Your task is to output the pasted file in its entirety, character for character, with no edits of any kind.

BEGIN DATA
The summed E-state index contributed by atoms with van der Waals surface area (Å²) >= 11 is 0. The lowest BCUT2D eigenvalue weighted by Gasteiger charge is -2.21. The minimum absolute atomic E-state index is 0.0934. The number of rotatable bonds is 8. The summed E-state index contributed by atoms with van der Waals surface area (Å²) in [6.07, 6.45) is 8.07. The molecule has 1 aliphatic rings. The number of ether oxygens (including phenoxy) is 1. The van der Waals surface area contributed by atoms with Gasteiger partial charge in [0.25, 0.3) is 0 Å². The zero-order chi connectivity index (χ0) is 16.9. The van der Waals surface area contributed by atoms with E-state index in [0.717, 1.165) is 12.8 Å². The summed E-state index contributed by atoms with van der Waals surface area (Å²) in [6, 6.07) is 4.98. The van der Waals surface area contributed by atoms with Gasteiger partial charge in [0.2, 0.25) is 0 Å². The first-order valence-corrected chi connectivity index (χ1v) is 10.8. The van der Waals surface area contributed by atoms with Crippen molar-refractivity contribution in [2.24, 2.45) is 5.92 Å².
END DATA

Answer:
The summed E-state index contributed by atoms with van der Waals surface area (Å²) >= 11 is 0. The lowest BCUT2D eigenvalue weighted by Gasteiger charge is -2.21. The minimum absolute atomic E-state index is 0.0934. The number of rotatable bonds is 8. The summed E-state index contributed by atoms with van der Waals surface area (Å²) in [6.07, 6.45) is 8.07. The molecule has 1 aliphatic rings. The number of ether oxygens (including phenoxy) is 1. The van der Waals surface area contributed by atoms with Gasteiger partial charge in [0.25, 0.3) is 0 Å². The zero-order chi connectivity index (χ0) is 16.9. The van der Waals surface area contributed by atoms with E-state index in [0.717, 1.165) is 12.8 Å². The summed E-state index contributed by atoms with van der Waals surface area (Å²) in [6, 6.07) is 4.98. The van der Waals surface area contributed by atoms with Gasteiger partial charge in [0.2, 0.25) is 0 Å². The first-order valence-corrected chi connectivity index (χ1v) is 10.8. The van der Waals surface area contributed by atoms with Crippen molar-refractivity contribution in [2.24, 2.45) is 5.92 Å².